Book Review: Ariel by Steven R. Boyett

Ace, 389 pgs.

ArielFinding out that Ace had done a reprint of Ariel was a gleeful sort of shock. It’s a very, very hard book to find used copies of, and has always been a long time favorite. I was in fifth grade when I first read it. Those of you familiar with the sex and violence in the book may gasp in horror now. I’ll give you a minute. (No, my parents never knew that some of the books I was reading at that age tended to have a lot of sex and violence in them. To mom and dad, it was fantasy and therefore freakish, but harmless, and in Ariel’s case, the book had a unicorn on the cover.)

A quick and flippant synopsis of the book is “A Boy and His Unicorn Meet a Man and His Dog: Things Happen.” The setting is a relative rarity; the post-apocalyptic fantasy, and the characters are a combination of complicated, interesting and annoying. (They are very “human” characters that way. No real heroes in this book, not even the protagonists and the survivalist samurai type, Malachi Lee.)

Our Hero is one Pete Garey, a young man with a bad combination of survivor’s defensiveness and poor social skills. A former college student who has spent the past five years living by his wits, his life changes for–well actually, it pretty much doesn’t change at all, except for having a Familiar in the form of Our Heroine, a unicorn named Ariel. She’s one of a multitude of magical creatures that came to life in the wake of a mysterious event known only as The Change. Together, they fight evil necromancers. Badly.

During a trip to Atlanta, Pete and Ariel discover that a necromancer in New York has put a price on Ariel’s head–or rather, her horn. They also make a very valuable friend in the form of Malachi Lee, an martial arts enthusiast who is something of a born again samurai. After teaching Pete swordsmanship and utterly failing to pass on the attendant honor code that goes with it, they’re attacked by people interested in earning the bounty on Ariel’s horn.

Malachi Lee decides to play questing knight and goes after the necromancer in New York, who it turns out, is trying to build a kingdom and sending people out to extort food and supplies from people in the surrounding area. Pete and Ariel decide to follow Malachi (despite being told to run west). On the way to New York they pick up a girl named Shaughnessy, and Pete discovers that he has hormones, which becomes problematic for the obvious reasons.

Of course, Ariel and Pete get captured by the necromancer’s evil minions. Pete is able to escape but Ariel isn’t, and will have a very short life expectancy since unicorns and captivity are not the two great tastes that taste great together. Pete gets found by the good guys, a colony of craftspeople who have banded together to fight the necromancy. Pete joins them for a chance to rescue Ariel, and eventually learns lessons related to the idea that the world doesn’t in fact revolve around him (or his unicorn).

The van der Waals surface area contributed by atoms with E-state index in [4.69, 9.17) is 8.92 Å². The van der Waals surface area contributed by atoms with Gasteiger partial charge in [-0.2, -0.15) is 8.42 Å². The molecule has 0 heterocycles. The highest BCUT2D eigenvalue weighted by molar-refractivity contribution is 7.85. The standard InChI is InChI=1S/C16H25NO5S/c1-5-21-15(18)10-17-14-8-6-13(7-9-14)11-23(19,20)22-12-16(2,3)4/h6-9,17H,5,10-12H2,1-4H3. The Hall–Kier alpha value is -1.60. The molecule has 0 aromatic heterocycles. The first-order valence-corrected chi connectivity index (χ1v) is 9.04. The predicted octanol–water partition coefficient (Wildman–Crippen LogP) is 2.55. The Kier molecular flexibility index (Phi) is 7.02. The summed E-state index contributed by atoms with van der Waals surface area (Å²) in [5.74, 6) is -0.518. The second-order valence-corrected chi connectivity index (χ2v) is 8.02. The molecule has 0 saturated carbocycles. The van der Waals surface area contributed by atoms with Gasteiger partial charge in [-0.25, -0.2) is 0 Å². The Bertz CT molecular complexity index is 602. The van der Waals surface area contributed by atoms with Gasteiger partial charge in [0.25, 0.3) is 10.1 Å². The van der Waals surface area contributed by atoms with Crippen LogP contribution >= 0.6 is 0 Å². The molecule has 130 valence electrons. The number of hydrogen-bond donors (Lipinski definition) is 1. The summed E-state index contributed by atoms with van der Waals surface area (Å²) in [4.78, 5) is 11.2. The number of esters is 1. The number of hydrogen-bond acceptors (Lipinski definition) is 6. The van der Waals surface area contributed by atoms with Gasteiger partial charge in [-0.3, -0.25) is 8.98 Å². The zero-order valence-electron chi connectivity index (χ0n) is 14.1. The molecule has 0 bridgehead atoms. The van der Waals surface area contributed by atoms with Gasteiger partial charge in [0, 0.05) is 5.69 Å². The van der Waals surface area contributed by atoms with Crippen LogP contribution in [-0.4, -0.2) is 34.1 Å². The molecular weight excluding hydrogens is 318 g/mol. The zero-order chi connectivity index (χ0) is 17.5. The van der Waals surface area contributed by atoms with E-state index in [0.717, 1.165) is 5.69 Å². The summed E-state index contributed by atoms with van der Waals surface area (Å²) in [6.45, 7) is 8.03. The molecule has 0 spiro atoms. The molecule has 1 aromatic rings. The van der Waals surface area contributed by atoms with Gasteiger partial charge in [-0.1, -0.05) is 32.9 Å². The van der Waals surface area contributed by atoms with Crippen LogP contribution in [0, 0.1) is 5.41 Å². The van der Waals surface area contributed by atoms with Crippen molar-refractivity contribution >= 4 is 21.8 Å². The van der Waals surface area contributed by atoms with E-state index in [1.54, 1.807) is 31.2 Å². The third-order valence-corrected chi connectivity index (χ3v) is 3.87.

I have had bits and scenes of this book stuck in my head for years now. It’s cynical, bleak, optimistic and idealistic, somehow all at once. Ariel is a great adventure story, and for plot related reasons is something of a time capsule. (Those of you who have read it already know what I’m talking about. Those who don’t can find out by grabbing a copy and finding out for yourself.) It should also be noted that there’s going to be a sequel coming out soon called Elegy Beach.


Ariel on Amazon

(Unable to find the book on Powell’s!)

Advertisements

2 Comments

Filed under anomaly/nexus, apocalyptic, book, fantasy, Review: Book, Steven R. Boyett

2 responses to “Book Review: Ariel by Steven R. Boyett

  1. I wish to note that while I agree it was a great book, I really don't care for it overall and absolutely HATED the ending.That is all.

  2. I agree with your comment. I wasn't happy with the ending either.

Leave a Reply

Fill in your details below or click an icon to log in:

WordPress.com Logo

You are commenting using your WordPress.com account. Log Out / Change )

Twitter picture

You are commenting using your Twitter account. Log Out / Change )

Facebook photo

You are commenting using your Facebook account. Log Out / Change )

Google+ photo

You are commenting using your Google+ account. Log Out / Change )

Connecting to %s